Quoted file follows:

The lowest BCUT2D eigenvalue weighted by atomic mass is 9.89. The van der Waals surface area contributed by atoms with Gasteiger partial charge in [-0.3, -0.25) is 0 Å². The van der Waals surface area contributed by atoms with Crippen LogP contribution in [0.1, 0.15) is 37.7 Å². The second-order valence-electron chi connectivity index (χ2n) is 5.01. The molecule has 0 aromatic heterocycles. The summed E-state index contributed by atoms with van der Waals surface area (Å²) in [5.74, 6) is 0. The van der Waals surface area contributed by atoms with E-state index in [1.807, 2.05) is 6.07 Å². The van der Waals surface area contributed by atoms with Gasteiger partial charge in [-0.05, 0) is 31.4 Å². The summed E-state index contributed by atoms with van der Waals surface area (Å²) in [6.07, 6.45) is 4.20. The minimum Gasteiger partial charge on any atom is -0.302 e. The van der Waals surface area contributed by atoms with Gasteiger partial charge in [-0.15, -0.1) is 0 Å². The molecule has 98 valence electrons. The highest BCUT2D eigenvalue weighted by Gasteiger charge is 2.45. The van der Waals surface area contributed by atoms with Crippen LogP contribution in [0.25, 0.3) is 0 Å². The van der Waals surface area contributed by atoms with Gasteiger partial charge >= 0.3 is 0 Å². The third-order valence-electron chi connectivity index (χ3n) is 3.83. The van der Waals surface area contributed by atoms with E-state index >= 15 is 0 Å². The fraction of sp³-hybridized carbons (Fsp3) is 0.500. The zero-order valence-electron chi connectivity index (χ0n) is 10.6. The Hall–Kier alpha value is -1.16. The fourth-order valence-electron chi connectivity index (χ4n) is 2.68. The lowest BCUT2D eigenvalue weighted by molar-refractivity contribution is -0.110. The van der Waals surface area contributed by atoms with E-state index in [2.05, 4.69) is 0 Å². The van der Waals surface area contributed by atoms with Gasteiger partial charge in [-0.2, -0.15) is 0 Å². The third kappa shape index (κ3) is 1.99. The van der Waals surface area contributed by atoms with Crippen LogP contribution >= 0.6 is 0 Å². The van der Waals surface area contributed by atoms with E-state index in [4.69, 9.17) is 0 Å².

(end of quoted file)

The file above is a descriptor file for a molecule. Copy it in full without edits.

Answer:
The lowest BCUT2D eigenvalue weighted by atomic mass is 9.89. The van der Waals surface area contributed by atoms with Gasteiger partial charge in [-0.3, -0.25) is 0 Å². The van der Waals surface area contributed by atoms with Crippen LogP contribution in [0.1, 0.15) is 37.7 Å². The second-order valence-electron chi connectivity index (χ2n) is 5.01. The molecule has 0 aromatic heterocycles. The summed E-state index contributed by atoms with van der Waals surface area (Å²) in [5.74, 6) is 0. The van der Waals surface area contributed by atoms with E-state index in [1.807, 2.05) is 6.07 Å². The van der Waals surface area contributed by atoms with Gasteiger partial charge in [-0.05, 0) is 31.4 Å². The summed E-state index contributed by atoms with van der Waals surface area (Å²) in [6.07, 6.45) is 4.20. The minimum Gasteiger partial charge on any atom is -0.302 e. The van der Waals surface area contributed by atoms with Gasteiger partial charge in [-0.15, -0.1) is 0 Å². The molecule has 98 valence electrons. The highest BCUT2D eigenvalue weighted by Gasteiger charge is 2.45. The van der Waals surface area contributed by atoms with Crippen LogP contribution in [0.25, 0.3) is 0 Å². The van der Waals surface area contributed by atoms with Gasteiger partial charge >= 0.3 is 0 Å². The third-order valence-electron chi connectivity index (χ3n) is 3.83. The van der Waals surface area contributed by atoms with E-state index >= 15 is 0 Å². The fraction of sp³-hybridized carbons (Fsp3) is 0.500. The zero-order valence-electron chi connectivity index (χ0n) is 10.6. The Hall–Kier alpha value is -1.16. The fourth-order valence-electron chi connectivity index (χ4n) is 2.68. The lowest BCUT2D eigenvalue weighted by molar-refractivity contribution is -0.110. The van der Waals surface area contributed by atoms with E-state index in [2.05, 4.69) is 0 Å². The van der Waals surface area contributed by atoms with Gasteiger partial charge in [-0.2, -0.15) is 0 Å². The third kappa shape index (κ3) is 1.99. The van der Waals surface area contributed by atoms with Crippen LogP contribution >= 0.6 is 0 Å². The van der Waals surface area contributed by atoms with E-state index in [4.69, 9.17) is 0 Å².